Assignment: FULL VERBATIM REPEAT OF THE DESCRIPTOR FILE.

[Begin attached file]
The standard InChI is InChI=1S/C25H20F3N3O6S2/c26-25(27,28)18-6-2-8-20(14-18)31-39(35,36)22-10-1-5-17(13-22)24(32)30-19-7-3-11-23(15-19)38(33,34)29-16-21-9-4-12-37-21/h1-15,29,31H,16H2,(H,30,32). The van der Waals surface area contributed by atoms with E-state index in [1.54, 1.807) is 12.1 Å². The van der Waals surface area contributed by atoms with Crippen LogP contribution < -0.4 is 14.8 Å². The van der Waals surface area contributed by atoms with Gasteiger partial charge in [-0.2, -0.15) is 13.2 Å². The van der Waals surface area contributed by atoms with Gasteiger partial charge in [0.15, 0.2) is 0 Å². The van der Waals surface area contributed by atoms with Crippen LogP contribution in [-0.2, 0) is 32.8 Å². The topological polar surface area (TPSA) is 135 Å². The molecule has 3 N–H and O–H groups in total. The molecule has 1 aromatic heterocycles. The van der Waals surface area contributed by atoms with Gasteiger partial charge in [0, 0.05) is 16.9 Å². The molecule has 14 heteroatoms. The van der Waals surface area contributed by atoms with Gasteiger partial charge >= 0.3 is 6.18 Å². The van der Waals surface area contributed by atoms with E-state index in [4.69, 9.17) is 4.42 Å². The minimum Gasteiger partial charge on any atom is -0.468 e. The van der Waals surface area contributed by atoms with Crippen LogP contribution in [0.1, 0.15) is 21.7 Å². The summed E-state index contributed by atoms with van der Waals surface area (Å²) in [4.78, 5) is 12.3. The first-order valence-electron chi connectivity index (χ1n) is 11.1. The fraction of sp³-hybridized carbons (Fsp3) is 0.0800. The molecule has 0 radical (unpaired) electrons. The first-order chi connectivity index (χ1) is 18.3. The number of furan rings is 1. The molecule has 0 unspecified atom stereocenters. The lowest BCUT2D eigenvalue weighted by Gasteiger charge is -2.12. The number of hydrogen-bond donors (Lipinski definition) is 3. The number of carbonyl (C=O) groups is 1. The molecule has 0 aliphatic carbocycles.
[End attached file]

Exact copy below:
The standard InChI is InChI=1S/C25H20F3N3O6S2/c26-25(27,28)18-6-2-8-20(14-18)31-39(35,36)22-10-1-5-17(13-22)24(32)30-19-7-3-11-23(15-19)38(33,34)29-16-21-9-4-12-37-21/h1-15,29,31H,16H2,(H,30,32). The van der Waals surface area contributed by atoms with E-state index in [1.54, 1.807) is 12.1 Å². The van der Waals surface area contributed by atoms with Crippen LogP contribution < -0.4 is 14.8 Å². The van der Waals surface area contributed by atoms with Gasteiger partial charge in [-0.2, -0.15) is 13.2 Å². The van der Waals surface area contributed by atoms with Gasteiger partial charge in [0.15, 0.2) is 0 Å². The van der Waals surface area contributed by atoms with Crippen LogP contribution in [-0.2, 0) is 32.8 Å². The topological polar surface area (TPSA) is 135 Å². The molecule has 3 N–H and O–H groups in total. The molecule has 1 aromatic heterocycles. The van der Waals surface area contributed by atoms with Gasteiger partial charge in [0, 0.05) is 16.9 Å². The molecule has 14 heteroatoms. The van der Waals surface area contributed by atoms with Gasteiger partial charge >= 0.3 is 6.18 Å². The van der Waals surface area contributed by atoms with E-state index in [4.69, 9.17) is 4.42 Å². The minimum Gasteiger partial charge on any atom is -0.468 e. The van der Waals surface area contributed by atoms with Crippen LogP contribution in [0.1, 0.15) is 21.7 Å². The summed E-state index contributed by atoms with van der Waals surface area (Å²) in [4.78, 5) is 12.3. The first-order valence-electron chi connectivity index (χ1n) is 11.1. The fraction of sp³-hybridized carbons (Fsp3) is 0.0800. The molecule has 0 radical (unpaired) electrons. The first-order chi connectivity index (χ1) is 18.3. The number of furan rings is 1. The molecule has 0 unspecified atom stereocenters. The lowest BCUT2D eigenvalue weighted by Gasteiger charge is -2.12. The number of hydrogen-bond donors (Lipinski definition) is 3. The number of carbonyl (C=O) groups is 1. The molecule has 0 aliphatic carbocycles.